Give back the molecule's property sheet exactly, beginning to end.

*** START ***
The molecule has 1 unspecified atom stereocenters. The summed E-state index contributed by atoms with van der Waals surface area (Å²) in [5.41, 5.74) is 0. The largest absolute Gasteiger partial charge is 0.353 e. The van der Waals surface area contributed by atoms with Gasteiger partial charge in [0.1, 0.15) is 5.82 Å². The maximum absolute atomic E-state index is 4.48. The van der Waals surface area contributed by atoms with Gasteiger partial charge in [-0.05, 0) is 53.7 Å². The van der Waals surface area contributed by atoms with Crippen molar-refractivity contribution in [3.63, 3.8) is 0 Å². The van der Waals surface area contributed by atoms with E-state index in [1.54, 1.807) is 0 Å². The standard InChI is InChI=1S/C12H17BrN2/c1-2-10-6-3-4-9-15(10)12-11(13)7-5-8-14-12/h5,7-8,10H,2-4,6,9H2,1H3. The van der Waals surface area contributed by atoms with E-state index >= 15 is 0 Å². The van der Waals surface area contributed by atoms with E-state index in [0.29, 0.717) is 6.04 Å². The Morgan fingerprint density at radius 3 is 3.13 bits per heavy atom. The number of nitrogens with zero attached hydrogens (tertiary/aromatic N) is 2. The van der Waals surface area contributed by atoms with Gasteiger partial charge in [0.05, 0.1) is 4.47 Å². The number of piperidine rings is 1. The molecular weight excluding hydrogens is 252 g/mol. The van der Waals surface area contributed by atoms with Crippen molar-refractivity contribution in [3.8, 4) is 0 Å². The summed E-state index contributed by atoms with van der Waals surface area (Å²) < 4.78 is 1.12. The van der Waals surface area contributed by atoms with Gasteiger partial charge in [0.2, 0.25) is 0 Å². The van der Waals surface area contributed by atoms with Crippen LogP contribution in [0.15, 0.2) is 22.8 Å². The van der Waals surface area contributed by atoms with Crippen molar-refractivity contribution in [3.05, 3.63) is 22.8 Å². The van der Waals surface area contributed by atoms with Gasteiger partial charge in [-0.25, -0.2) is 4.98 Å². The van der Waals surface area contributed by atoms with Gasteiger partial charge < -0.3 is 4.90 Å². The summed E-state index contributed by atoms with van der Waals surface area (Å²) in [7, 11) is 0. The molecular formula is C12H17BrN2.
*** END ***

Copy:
The molecule has 1 unspecified atom stereocenters. The summed E-state index contributed by atoms with van der Waals surface area (Å²) in [5.41, 5.74) is 0. The largest absolute Gasteiger partial charge is 0.353 e. The van der Waals surface area contributed by atoms with Gasteiger partial charge in [0.1, 0.15) is 5.82 Å². The maximum absolute atomic E-state index is 4.48. The van der Waals surface area contributed by atoms with Gasteiger partial charge in [-0.05, 0) is 53.7 Å². The van der Waals surface area contributed by atoms with Crippen molar-refractivity contribution in [3.63, 3.8) is 0 Å². The van der Waals surface area contributed by atoms with E-state index in [1.54, 1.807) is 0 Å². The standard InChI is InChI=1S/C12H17BrN2/c1-2-10-6-3-4-9-15(10)12-11(13)7-5-8-14-12/h5,7-8,10H,2-4,6,9H2,1H3. The van der Waals surface area contributed by atoms with E-state index >= 15 is 0 Å². The van der Waals surface area contributed by atoms with E-state index in [0.29, 0.717) is 6.04 Å². The Morgan fingerprint density at radius 3 is 3.13 bits per heavy atom. The number of nitrogens with zero attached hydrogens (tertiary/aromatic N) is 2. The van der Waals surface area contributed by atoms with Gasteiger partial charge in [0.05, 0.1) is 4.47 Å². The number of piperidine rings is 1. The molecular weight excluding hydrogens is 252 g/mol. The van der Waals surface area contributed by atoms with Crippen molar-refractivity contribution in [3.8, 4) is 0 Å². The summed E-state index contributed by atoms with van der Waals surface area (Å²) < 4.78 is 1.12. The van der Waals surface area contributed by atoms with Gasteiger partial charge in [0.2, 0.25) is 0 Å². The van der Waals surface area contributed by atoms with Crippen LogP contribution in [0.15, 0.2) is 22.8 Å². The van der Waals surface area contributed by atoms with Crippen molar-refractivity contribution in [3.05, 3.63) is 22.8 Å². The van der Waals surface area contributed by atoms with Gasteiger partial charge in [-0.25, -0.2) is 4.98 Å². The van der Waals surface area contributed by atoms with Gasteiger partial charge < -0.3 is 4.90 Å². The summed E-state index contributed by atoms with van der Waals surface area (Å²) in [7, 11) is 0. The molecular formula is C12H17BrN2.